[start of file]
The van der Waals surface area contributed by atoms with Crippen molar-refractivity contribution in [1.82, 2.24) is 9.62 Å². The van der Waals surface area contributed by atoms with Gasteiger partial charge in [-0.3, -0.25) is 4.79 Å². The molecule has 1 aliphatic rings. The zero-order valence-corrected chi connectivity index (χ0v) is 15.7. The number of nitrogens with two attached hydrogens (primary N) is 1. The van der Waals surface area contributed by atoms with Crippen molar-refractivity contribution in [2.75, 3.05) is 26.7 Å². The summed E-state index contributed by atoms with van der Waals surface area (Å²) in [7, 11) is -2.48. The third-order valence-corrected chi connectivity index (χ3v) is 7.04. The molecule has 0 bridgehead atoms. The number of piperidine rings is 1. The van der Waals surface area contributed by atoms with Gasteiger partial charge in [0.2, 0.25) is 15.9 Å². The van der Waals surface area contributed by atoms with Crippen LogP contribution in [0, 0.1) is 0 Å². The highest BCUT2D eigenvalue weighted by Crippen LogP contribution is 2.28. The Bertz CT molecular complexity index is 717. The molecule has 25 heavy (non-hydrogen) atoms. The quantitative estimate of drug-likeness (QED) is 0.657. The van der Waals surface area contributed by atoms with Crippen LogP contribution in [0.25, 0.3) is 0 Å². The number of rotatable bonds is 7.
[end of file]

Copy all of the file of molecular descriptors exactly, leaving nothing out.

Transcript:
The van der Waals surface area contributed by atoms with Crippen molar-refractivity contribution in [1.82, 2.24) is 9.62 Å². The van der Waals surface area contributed by atoms with Gasteiger partial charge in [-0.3, -0.25) is 4.79 Å². The molecule has 1 aliphatic rings. The zero-order valence-corrected chi connectivity index (χ0v) is 15.7. The number of nitrogens with two attached hydrogens (primary N) is 1. The van der Waals surface area contributed by atoms with Crippen molar-refractivity contribution in [2.75, 3.05) is 26.7 Å². The summed E-state index contributed by atoms with van der Waals surface area (Å²) in [7, 11) is -2.48. The third-order valence-corrected chi connectivity index (χ3v) is 7.04. The molecule has 0 bridgehead atoms. The number of piperidine rings is 1. The van der Waals surface area contributed by atoms with Gasteiger partial charge in [0.2, 0.25) is 15.9 Å². The van der Waals surface area contributed by atoms with Crippen LogP contribution in [0, 0.1) is 0 Å². The highest BCUT2D eigenvalue weighted by Crippen LogP contribution is 2.28. The Bertz CT molecular complexity index is 717. The molecule has 25 heavy (non-hydrogen) atoms. The quantitative estimate of drug-likeness (QED) is 0.657. The van der Waals surface area contributed by atoms with Crippen LogP contribution in [0.25, 0.3) is 0 Å². The number of rotatable bonds is 7.